Teva’s recently appointed SVP of APAC and MENA Vivek Bachhawat details his relatively seamless journey from Actavis to Teva and the synergies inherent in both organizations even prior to the merger. He also highlights the company’s continued commitment to Singapore and its key regional role which will grow in importance as Teva taps into the country’s unique knowledge base and innovative capacities to intersect the prospects of technology and healthcare.
Having come out the other side of what might be considered two of the largest acquisitions in pharma history, how has your experience been transitioning from one organization to the next?
“Singapore will continue acting as a centralized hub for all activities in the APAC region, effectively driving the whole spectrum of capabilities such as supply chain, commercial excellence, and R&D.”
It’s been very seamless and actually hasn’t felt like much of a “transition.” Not only in the last two months since the closing of the transaction, but also in the 12-month period following the initial announcement, I had worked very closely with many people in Teva. In that period alone, I was able to pick up the many similarities between the two organizations, particularly in terms of culture, attitude, and overall winning drive, in addition to the similar intricacies that existed between our business models.
Collectively, these factors have made the integration quite smooth for not only myself, but also the employees that have come to work for us in the region.
From a personal standpoint, what aspect of the integration required the most adjustment or getting used to?
Personally, it was just the enormity of the new organization, which is made from two companies that could already have been considered industry giants. Our combined presence now encompasses 1,800 molecules, activities in nearly 100 countries—80 of which we have a direct operation in—and 58,000 employees staffed globally.
The sheer scale of the newly formed Teva, which now embodies an unparalleled pool of knowledge and wide-ranging network of professionals spanning subject matter experts to industry veterans—that aspect in and of itself has taken the most getting used to.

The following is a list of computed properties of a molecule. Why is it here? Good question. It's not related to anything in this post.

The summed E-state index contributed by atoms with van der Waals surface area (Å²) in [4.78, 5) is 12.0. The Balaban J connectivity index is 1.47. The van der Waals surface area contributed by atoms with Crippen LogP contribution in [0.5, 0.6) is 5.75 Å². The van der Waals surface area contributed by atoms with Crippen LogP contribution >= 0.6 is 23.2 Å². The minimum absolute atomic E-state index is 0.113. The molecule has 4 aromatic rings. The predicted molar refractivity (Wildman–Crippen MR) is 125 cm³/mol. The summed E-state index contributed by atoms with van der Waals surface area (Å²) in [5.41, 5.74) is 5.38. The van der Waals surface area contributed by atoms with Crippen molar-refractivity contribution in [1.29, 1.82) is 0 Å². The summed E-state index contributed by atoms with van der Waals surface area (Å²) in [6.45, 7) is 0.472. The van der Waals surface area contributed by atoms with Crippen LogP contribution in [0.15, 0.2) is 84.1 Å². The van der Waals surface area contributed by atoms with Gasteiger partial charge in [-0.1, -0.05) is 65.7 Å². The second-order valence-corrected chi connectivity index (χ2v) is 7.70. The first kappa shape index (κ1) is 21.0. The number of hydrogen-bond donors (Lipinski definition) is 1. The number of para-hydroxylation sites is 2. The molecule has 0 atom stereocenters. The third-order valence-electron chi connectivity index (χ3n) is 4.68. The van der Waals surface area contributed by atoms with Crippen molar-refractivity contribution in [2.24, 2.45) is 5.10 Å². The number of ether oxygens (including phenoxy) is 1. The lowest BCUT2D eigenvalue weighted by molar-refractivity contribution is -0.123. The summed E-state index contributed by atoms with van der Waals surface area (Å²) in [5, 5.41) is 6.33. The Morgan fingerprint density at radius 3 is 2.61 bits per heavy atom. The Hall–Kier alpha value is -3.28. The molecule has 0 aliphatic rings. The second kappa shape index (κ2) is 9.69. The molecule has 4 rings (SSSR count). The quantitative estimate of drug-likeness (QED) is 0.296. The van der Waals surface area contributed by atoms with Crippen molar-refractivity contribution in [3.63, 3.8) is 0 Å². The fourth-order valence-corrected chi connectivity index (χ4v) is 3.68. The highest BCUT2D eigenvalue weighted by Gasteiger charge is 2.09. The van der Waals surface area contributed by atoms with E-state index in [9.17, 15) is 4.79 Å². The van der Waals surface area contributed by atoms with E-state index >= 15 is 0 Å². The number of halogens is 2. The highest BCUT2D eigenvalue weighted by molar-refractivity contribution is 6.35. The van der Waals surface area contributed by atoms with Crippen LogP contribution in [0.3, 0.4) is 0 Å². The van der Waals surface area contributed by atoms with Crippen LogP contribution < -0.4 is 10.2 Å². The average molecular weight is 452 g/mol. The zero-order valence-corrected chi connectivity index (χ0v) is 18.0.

How have your priorities now evolved alongside this new level of enormity?
In Asia Pacific, our major priority now is to grow, and see how exactly we can become a significant contributor to Teva’s continued growth and development.
Overall, the combination was very complementary in nature. There were many areas where Actavis added a direct presence, but there were also places where Teva had activities where Actavis did not, for example, Australia and South Korea. Putting that all together has now created many unique opportunities to leverage the combined infrastructure, brand equity, and competitive positioning that come from both sides.
As a whole, we have enormous potential to grow our business. There are a lot of exciting possibilities that all of us are very enthusiastic about, particularly when it comes to positioning APAC as a major driver of growth for the company.
The legacy Actavis had a relatively large footprint in Singapore, hosting both the APAC HQ and a manufacturing site. How do these assets complement Teva’s existing value chain in Singapore?
Indeed, the legacy organizations of both Teva and Actavis were already quite established in Singapore. With this acquisition, Teva on a combined basis has significantly expanded its footprint.
Singapore will continue acting as a centralized hub for all activities in the APAC region, effectively driving the whole spectrum of capabilities such as supply chain, commercial excellence, and R&D.
As a country, Singapore is at the forefront of digital technologies, promoting all forms of innovation across all types of industries, and we want to leverage that type of pioneering spirit to bring a combination of healthcare and technology together, while utilizing the country as a test bed for these ideas before launching into the broader region.
Ultimately, we hope to find more novel ways of expanding our commitment to the country beyond the traditional capital investments. The focus of our relationship with Singapore would then be more geared towards harnessing the nation’s strong knowledge base and innovative platforms to employ new technologies or go-to-market models that would impact the way we go about approaching and conducting business across Asia Pacific, and conceivably even across Teva’s global network.
Interestingly enough, Singapore is categorized under what Teva refers to as Growth Markets—a classification that companies don’t usually have in mind when they think of Singapore. As some pretext, could you describe what exactly Teva defines as a “growth market”?
Growth Markets are countries where we see significant industry growth. It’s a broad classification covering a wide territory encompassing South America, Asia, Africa, Russia & CIS, and everything in between with the exception of North America and Europe.
The sheer level of unmet need in these markets is simply unparalleled. The aging population will increase significantly over the next several years, leaving one out of four people in places like Singapore at 65 or older, with other attributes consistent across all the countries we classify under Growth Markets. Consequently, there will be an exponential demand in affordable and quality healthcare products.
Collectively, we expect USD 100 billion worth of cumulative growth to stem from these territories in the next few years. We want to position ourselves at the forefront of this growth, providing affordable and quality medicines on both the generics and specialty side to all of these markets.